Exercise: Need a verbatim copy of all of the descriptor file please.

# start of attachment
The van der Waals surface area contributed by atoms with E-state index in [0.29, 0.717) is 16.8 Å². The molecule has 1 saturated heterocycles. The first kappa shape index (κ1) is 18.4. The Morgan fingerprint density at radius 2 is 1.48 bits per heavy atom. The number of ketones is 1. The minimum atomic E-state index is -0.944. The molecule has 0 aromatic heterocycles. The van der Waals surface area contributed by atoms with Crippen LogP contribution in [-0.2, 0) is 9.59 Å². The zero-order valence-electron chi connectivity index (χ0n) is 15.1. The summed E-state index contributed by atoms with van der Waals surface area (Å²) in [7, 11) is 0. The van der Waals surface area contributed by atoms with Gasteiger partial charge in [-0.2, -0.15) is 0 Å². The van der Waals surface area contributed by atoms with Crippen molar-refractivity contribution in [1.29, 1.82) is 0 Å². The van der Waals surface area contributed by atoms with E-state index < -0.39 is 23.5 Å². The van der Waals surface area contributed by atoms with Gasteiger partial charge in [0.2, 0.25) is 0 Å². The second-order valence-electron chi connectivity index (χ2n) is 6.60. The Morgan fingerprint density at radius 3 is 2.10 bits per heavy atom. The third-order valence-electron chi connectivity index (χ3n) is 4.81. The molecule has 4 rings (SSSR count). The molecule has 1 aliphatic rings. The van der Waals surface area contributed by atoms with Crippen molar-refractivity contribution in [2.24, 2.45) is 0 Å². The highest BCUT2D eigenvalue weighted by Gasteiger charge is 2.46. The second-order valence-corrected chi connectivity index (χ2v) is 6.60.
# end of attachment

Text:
The van der Waals surface area contributed by atoms with E-state index in [0.29, 0.717) is 16.8 Å². The molecule has 1 saturated heterocycles. The first kappa shape index (κ1) is 18.4. The Morgan fingerprint density at radius 2 is 1.48 bits per heavy atom. The number of ketones is 1. The minimum atomic E-state index is -0.944. The molecule has 0 aromatic heterocycles. The van der Waals surface area contributed by atoms with Crippen LogP contribution in [-0.2, 0) is 9.59 Å². The zero-order valence-electron chi connectivity index (χ0n) is 15.1. The summed E-state index contributed by atoms with van der Waals surface area (Å²) in [7, 11) is 0. The van der Waals surface area contributed by atoms with Gasteiger partial charge in [-0.2, -0.15) is 0 Å². The van der Waals surface area contributed by atoms with Crippen molar-refractivity contribution in [1.29, 1.82) is 0 Å². The van der Waals surface area contributed by atoms with E-state index < -0.39 is 23.5 Å². The van der Waals surface area contributed by atoms with Gasteiger partial charge in [0.2, 0.25) is 0 Å². The second-order valence-electron chi connectivity index (χ2n) is 6.60. The Morgan fingerprint density at radius 3 is 2.10 bits per heavy atom. The third-order valence-electron chi connectivity index (χ3n) is 4.81. The molecule has 4 rings (SSSR count). The molecule has 1 aliphatic rings. The van der Waals surface area contributed by atoms with Crippen molar-refractivity contribution in [2.24, 2.45) is 0 Å². The highest BCUT2D eigenvalue weighted by Gasteiger charge is 2.46. The second-order valence-corrected chi connectivity index (χ2v) is 6.60.